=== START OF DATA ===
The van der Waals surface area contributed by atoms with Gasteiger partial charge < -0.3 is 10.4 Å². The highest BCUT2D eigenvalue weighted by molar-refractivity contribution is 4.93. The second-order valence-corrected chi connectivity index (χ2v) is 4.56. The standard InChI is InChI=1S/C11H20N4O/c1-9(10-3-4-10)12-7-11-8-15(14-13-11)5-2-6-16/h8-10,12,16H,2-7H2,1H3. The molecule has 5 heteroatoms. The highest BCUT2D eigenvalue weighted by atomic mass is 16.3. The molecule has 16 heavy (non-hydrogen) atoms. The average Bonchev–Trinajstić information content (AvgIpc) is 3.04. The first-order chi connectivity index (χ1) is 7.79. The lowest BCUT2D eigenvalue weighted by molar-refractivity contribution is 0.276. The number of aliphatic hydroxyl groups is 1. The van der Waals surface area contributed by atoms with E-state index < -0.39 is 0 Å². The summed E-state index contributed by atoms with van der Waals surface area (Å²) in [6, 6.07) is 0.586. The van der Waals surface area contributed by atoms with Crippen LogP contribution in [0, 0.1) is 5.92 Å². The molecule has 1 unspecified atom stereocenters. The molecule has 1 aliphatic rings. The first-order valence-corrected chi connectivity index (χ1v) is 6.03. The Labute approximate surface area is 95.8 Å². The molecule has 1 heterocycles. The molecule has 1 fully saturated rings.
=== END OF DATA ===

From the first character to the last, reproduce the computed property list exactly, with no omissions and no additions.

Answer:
The van der Waals surface area contributed by atoms with Gasteiger partial charge < -0.3 is 10.4 Å². The highest BCUT2D eigenvalue weighted by molar-refractivity contribution is 4.93. The second-order valence-corrected chi connectivity index (χ2v) is 4.56. The standard InChI is InChI=1S/C11H20N4O/c1-9(10-3-4-10)12-7-11-8-15(14-13-11)5-2-6-16/h8-10,12,16H,2-7H2,1H3. The molecule has 5 heteroatoms. The highest BCUT2D eigenvalue weighted by atomic mass is 16.3. The molecule has 16 heavy (non-hydrogen) atoms. The average Bonchev–Trinajstić information content (AvgIpc) is 3.04. The first-order chi connectivity index (χ1) is 7.79. The lowest BCUT2D eigenvalue weighted by molar-refractivity contribution is 0.276. The number of aliphatic hydroxyl groups is 1. The van der Waals surface area contributed by atoms with E-state index < -0.39 is 0 Å². The summed E-state index contributed by atoms with van der Waals surface area (Å²) in [6, 6.07) is 0.586. The van der Waals surface area contributed by atoms with Crippen LogP contribution in [0, 0.1) is 5.92 Å². The molecule has 1 unspecified atom stereocenters. The molecule has 1 aliphatic rings. The first-order valence-corrected chi connectivity index (χ1v) is 6.03. The Labute approximate surface area is 95.8 Å². The molecule has 1 heterocycles. The molecule has 1 fully saturated rings.